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Inflation, a labor shortage and the delta variant of pressurized restaurants heading into fall, survey finds

County restaurants have been eagerly awaiting the economy to reopen in recent months, as Covid vaccines become widespread and pent-up consumer demand is palpable.

But headwinds from supply chain disruptions to a labor shortage and rising costs hit the industry as the contagious delta variant obscures hope for a return to normal.

Owners of small food, restaurant and hospitality businesses are more worried than most continued interruptions in pandemic operations, according to new data from the Goldman Sachs 10,000 Small Business Voices program. Data shows that 84% of owners in these industries are concerned about the impact of rising Covid-19 infection rates on businesses, compared to 75% of the overall small business population.

Almost all have seen an increase in operating costs, with 93% saying inflationary pressures have increased since June, which has had negative effects on finances.

The subset of the data for 117 restaurant, restaurant and hotel owners comes from a larger survey of 1,145 Goldman Sachs 10,000 small business participants earlier this month.

The numbers underscore the sustained pressure restaurants are facing, even in an economy that has rebounded from the worst damage inflicted by the coronavirus. As vaccine rollouts and looser public health restrictions have brought the industry closer to normality, challenges abound as restaurateurs look to fall.

Ruby Bugarin, who runs Margaritas and Pepe’s restaurants in the greater Los Angeles area, said product availability and higher costs have affected her businesses. Products like crab are harder to find, prices for chicken and pork have increased by more than $ 1 a pound, and prices for other products have skyrocketed.

“In the last two or three weeks, the price of avocados has gone from about $ 40 a case to $ 85 a case. So that’s more than double,” said Bugarin, a member of the Small Business Voices program. “We can’t do the same to our customers – we increase prices once or twice a year. “

Labor costs are also rising at its two restaurants, which together have 63 employees. Bugarin said she would like to add a cook or two to each location, but instead pays overtime each week to her current staff.

Labor issues have also hit owners of restaurants, eateries and hotels like Bugarin at higher rates than seen in the larger small business community. Data shows that 79% of those business owners say workforce issues have worsened since before the pandemic, up from 64% overall.

Recent data from the National Federation of Independent Businesses highlights the workforce issues weighing on small business optimism. Job vacancies were above the historic 48-year average in August for the second consecutive month.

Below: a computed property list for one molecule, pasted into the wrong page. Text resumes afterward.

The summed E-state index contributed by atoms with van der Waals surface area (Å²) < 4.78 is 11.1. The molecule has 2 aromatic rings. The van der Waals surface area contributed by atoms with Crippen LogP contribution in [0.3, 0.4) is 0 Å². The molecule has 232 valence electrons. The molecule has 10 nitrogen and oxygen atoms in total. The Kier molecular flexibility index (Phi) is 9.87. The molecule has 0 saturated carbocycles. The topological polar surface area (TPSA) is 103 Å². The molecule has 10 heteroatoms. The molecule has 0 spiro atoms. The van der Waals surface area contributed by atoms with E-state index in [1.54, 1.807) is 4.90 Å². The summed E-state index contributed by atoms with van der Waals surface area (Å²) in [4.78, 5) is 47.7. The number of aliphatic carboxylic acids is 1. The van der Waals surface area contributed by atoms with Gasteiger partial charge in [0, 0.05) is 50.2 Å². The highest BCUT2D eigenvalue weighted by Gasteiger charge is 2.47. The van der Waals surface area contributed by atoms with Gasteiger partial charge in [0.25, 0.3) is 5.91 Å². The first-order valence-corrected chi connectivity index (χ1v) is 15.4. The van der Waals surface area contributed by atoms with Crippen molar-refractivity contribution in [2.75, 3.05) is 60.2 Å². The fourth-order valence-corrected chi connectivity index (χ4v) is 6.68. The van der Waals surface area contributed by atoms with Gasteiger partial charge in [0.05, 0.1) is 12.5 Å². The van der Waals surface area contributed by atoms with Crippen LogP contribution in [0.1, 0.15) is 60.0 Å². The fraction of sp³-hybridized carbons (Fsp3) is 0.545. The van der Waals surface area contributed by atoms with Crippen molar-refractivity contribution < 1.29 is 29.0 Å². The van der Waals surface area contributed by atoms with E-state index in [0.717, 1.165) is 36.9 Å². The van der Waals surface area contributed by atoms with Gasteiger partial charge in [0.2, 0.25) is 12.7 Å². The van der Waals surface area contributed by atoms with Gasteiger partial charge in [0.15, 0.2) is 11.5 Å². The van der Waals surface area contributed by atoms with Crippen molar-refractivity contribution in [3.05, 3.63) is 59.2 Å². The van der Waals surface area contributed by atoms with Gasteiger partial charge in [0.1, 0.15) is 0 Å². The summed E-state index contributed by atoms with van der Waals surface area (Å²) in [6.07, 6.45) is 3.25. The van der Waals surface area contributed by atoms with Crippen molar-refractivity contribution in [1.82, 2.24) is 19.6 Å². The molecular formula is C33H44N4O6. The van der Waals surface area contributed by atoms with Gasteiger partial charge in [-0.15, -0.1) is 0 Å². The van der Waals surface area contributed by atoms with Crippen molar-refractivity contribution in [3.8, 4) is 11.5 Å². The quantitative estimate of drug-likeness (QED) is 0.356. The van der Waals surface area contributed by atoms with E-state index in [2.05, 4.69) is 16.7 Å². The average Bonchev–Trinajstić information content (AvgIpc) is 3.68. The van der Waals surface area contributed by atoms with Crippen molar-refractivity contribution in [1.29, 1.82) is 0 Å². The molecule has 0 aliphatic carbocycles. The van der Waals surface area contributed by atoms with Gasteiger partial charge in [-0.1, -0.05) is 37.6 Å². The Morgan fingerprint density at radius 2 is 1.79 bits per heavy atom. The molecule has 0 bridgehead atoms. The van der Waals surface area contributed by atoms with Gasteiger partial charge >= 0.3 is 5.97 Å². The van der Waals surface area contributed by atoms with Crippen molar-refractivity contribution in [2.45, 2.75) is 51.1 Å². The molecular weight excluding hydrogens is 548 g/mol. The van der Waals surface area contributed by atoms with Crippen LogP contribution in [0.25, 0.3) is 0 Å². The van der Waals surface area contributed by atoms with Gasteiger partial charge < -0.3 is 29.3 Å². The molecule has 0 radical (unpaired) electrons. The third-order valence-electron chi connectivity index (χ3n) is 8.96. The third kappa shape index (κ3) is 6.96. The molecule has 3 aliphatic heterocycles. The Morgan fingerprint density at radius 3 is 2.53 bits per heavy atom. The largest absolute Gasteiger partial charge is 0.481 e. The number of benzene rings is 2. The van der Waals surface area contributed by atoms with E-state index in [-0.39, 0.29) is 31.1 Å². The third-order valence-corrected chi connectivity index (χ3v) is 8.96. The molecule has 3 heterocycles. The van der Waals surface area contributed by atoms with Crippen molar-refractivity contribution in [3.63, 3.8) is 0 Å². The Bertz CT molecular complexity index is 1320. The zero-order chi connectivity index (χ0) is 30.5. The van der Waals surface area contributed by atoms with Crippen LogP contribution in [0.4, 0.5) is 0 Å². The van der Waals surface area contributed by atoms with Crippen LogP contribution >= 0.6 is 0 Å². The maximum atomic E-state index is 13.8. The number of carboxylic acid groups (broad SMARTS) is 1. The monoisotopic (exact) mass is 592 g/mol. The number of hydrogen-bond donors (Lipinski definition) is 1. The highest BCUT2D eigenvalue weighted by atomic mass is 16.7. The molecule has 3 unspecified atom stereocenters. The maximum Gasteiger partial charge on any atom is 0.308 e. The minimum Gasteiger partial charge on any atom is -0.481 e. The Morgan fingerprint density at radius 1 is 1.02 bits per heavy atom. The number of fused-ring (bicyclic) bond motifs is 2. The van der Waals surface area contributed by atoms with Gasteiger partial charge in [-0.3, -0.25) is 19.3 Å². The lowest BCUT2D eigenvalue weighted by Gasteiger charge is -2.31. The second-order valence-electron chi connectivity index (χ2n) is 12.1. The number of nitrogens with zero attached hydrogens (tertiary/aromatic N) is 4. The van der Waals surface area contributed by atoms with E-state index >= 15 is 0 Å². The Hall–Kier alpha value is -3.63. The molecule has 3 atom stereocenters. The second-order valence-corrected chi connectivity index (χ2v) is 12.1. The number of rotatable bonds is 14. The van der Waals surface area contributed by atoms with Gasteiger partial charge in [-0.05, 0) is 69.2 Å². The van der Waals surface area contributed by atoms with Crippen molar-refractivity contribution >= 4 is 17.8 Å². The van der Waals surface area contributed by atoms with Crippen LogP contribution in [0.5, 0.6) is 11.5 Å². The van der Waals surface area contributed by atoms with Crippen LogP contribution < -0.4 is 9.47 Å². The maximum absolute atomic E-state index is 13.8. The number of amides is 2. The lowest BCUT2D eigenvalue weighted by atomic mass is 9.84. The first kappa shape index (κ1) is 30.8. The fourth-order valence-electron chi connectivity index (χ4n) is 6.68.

“In June, 67% of small businesses, despite inflation, despite workforce challenges, said they believed the United States was going in the right direction,” said Joe Wall, Managing Director National Goldman Sachs 10,000 Small Businesses Voices. “That number is now 38%. The delta variant is for sure the # 1 theme in terms of why sentiment has changed and then you accumulate in it, the dynamics of inflation and the challenges of the workforce. ‘artwork.”

As the pandemic taxes restaurant owners, Goldman data has revealed that nearly 40% of restaurant and hospitality businesses say they expect to have to take out a loan or line of credit for their business this fall or this winter. This compares to 29% of businesses in general.

The Small Business Administration recently announced an overhaul of the Economic Disaster Lending Program for Businesses. The loan limit will increase to $ 2 million and recipients will be allowed to use the funds to prepay commercial debt, which would allow restaurants to spend money on commercial debt and more.

“At a time when there is still an dire need for small business restaurants to access working capital, these changes will improve the prospects for thousands of operators and improve the economic outlook for communities large and small,” said Sean Kennedy, Executive Vice President. policy officer at the National Restaurant Association, said in a statement. The group worked with the SBA on new conditions for small businesses.

Beyond these changes, owners and advocates of small businesses and restaurants have called on lawmakers to replenish the $ 28.6 billion Restaurant Revitalization Fund. It provided subsidies to the industry, but was quickly sold out due to high demand.

“We were able to disperse it to over 100,000 businesses across the country. However, the demand was 2.5 times that amount,” SBA administrator Isabel Guzman told CNBC last month of the RRF. “There are still restaurants, food and beverage companies that need support, we know they’ve been hit the hardest and will often be the last to reopen in communities, but they define so many of our main streets. However, I cannot comment specifically on what the actions of Congress will be, but the SBA would be prepared to administer these programs quickly, efficiently and fairly. “

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